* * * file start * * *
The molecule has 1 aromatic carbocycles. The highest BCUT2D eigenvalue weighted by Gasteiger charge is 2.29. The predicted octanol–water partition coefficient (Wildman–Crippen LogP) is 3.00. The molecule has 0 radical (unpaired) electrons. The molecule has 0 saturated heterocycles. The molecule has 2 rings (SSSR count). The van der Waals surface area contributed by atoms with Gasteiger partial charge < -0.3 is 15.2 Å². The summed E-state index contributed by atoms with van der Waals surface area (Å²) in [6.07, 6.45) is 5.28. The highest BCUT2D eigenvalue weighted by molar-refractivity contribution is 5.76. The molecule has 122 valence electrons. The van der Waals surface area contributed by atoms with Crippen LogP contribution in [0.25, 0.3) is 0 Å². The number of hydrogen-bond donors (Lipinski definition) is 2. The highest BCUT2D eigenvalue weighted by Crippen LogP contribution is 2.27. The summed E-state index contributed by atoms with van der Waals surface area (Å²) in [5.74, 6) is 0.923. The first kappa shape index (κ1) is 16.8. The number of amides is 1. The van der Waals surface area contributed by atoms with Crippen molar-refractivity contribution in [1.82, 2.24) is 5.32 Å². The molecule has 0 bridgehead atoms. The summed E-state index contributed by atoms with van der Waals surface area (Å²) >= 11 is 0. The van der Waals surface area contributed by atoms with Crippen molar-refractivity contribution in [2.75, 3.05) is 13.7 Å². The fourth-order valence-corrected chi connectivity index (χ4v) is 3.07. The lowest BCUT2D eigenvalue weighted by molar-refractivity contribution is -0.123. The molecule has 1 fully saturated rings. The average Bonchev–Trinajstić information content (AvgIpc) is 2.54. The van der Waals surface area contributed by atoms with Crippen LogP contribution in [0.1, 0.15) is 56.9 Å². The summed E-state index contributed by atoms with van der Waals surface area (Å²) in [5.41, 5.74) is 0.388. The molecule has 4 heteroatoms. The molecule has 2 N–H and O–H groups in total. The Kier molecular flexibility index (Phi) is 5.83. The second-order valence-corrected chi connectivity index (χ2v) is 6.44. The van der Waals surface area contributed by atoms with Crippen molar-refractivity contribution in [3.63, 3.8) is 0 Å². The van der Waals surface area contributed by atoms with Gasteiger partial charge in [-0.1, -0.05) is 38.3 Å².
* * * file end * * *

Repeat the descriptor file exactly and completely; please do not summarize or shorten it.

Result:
The molecule has 1 aromatic carbocycles. The highest BCUT2D eigenvalue weighted by Gasteiger charge is 2.29. The predicted octanol–water partition coefficient (Wildman–Crippen LogP) is 3.00. The molecule has 0 radical (unpaired) electrons. The molecule has 0 saturated heterocycles. The molecule has 2 rings (SSSR count). The van der Waals surface area contributed by atoms with Gasteiger partial charge < -0.3 is 15.2 Å². The summed E-state index contributed by atoms with van der Waals surface area (Å²) in [6.07, 6.45) is 5.28. The highest BCUT2D eigenvalue weighted by molar-refractivity contribution is 5.76. The molecule has 122 valence electrons. The van der Waals surface area contributed by atoms with Crippen LogP contribution in [0.25, 0.3) is 0 Å². The number of hydrogen-bond donors (Lipinski definition) is 2. The highest BCUT2D eigenvalue weighted by Crippen LogP contribution is 2.27. The summed E-state index contributed by atoms with van der Waals surface area (Å²) in [5.74, 6) is 0.923. The first kappa shape index (κ1) is 16.8. The number of amides is 1. The van der Waals surface area contributed by atoms with Crippen molar-refractivity contribution in [1.82, 2.24) is 5.32 Å². The molecule has 0 bridgehead atoms. The summed E-state index contributed by atoms with van der Waals surface area (Å²) >= 11 is 0. The van der Waals surface area contributed by atoms with Crippen molar-refractivity contribution in [2.75, 3.05) is 13.7 Å². The fourth-order valence-corrected chi connectivity index (χ4v) is 3.07. The lowest BCUT2D eigenvalue weighted by molar-refractivity contribution is -0.123. The molecule has 1 fully saturated rings. The average Bonchev–Trinajstić information content (AvgIpc) is 2.54. The van der Waals surface area contributed by atoms with Crippen LogP contribution in [0.1, 0.15) is 56.9 Å². The summed E-state index contributed by atoms with van der Waals surface area (Å²) in [5.41, 5.74) is 0.388. The molecule has 4 heteroatoms. The molecule has 2 N–H and O–H groups in total. The Kier molecular flexibility index (Phi) is 5.83. The second-order valence-corrected chi connectivity index (χ2v) is 6.44. The van der Waals surface area contributed by atoms with Crippen molar-refractivity contribution in [3.63, 3.8) is 0 Å². The van der Waals surface area contributed by atoms with Gasteiger partial charge in [-0.1, -0.05) is 38.3 Å².